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January 26, 2006
Dispersed Community = Little Citizens Journalism?
Amy Gahran is mulling over one possible reason for why Dan Gillmor's Bayosphere citizens journalism startup couldn't get any traction: "the lack of awareness of the Bay Area as a community."
It's an intriguing notion. If it's true, wouldn't it be a hurdle for citizens journalism projects in rapidly growing exurbs that are sprawling all over the U.S.? I grew up in a small town where everyone knew everyone and then moved to cities--the dense, mixed use cities with streets you walk down, allowing everyone to watch everyone, as Jane Jacobs said. So, it makes some sense to me. But maybe there are pockets of communities that develop within these broad communities?
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Citizen journalism might be able to help fixed-location news organizations like newspapers extend their reach into the geographic communities they cover, but the real opportunity for citizen journalism and other forms of grassroots media is in virtual communities, especially those formed, shaped and policed by their own members not outside organizations.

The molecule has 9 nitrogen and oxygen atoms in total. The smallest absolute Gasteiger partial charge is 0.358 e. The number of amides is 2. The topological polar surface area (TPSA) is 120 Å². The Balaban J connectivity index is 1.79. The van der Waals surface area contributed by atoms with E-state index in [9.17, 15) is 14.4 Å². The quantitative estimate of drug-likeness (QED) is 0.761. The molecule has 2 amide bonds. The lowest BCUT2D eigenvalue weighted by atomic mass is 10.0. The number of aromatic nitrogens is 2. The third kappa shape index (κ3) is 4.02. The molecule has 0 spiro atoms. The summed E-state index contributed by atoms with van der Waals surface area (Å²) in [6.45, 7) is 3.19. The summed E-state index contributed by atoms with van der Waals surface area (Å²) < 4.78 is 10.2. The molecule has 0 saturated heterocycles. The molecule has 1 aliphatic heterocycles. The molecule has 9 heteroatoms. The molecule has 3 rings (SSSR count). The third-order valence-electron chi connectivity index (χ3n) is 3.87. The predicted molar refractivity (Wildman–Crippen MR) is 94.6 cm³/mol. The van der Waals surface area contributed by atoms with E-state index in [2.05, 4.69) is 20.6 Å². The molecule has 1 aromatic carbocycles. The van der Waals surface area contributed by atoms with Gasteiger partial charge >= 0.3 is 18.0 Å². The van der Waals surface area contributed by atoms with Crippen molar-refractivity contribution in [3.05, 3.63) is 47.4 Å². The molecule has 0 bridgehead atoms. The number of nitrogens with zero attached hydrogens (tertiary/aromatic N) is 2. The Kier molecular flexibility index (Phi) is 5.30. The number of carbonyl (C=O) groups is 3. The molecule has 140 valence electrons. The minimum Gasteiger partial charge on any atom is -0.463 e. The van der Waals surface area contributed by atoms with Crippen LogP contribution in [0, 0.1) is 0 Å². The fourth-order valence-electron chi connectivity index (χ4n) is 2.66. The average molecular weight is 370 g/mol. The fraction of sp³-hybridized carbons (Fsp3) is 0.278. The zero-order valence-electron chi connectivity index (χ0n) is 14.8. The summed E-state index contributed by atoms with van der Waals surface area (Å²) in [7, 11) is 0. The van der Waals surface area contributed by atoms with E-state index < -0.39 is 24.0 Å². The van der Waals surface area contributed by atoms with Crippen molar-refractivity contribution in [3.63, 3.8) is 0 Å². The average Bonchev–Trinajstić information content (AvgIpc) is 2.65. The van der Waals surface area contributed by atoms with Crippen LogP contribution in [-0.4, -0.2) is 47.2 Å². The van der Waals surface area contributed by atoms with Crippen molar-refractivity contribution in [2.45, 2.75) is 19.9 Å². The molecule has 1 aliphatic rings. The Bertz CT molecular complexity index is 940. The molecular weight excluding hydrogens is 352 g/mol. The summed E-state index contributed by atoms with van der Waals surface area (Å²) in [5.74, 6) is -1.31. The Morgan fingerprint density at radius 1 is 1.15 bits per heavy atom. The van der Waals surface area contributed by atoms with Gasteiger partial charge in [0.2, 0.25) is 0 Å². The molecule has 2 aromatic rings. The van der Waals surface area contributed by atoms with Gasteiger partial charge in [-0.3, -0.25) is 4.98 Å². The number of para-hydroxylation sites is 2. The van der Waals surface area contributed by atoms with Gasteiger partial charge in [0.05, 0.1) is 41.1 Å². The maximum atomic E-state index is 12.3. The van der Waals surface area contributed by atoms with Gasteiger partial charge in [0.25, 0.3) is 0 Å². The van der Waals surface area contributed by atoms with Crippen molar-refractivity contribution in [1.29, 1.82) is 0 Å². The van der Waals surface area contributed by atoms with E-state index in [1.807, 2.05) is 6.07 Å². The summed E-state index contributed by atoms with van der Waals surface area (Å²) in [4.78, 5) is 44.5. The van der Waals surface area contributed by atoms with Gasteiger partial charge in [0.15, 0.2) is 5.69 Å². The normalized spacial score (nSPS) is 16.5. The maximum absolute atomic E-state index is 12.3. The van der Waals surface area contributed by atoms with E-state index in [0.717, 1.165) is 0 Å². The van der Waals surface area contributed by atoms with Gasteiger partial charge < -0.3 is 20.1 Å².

I have more about this on First Draft.
Posted by: Tim Porter at January 26, 2006 11:40 AM
Thanks for mentioning my article, Heather. Tim, I look forward to reading your article.
One model I find intriguing is what Yourhub.com, a spinoff from the Rocky Mountain News, is doing to create a central, replicable infrastructure to support both small geographic communities (towns or neighborhoods) and tie them together in a regionally meaningful way. And they bring print into the mix, too.
I think they're onto something.
- Amy Gahran
Posted by: Amy Gahran at January 26, 2006 03:45 PM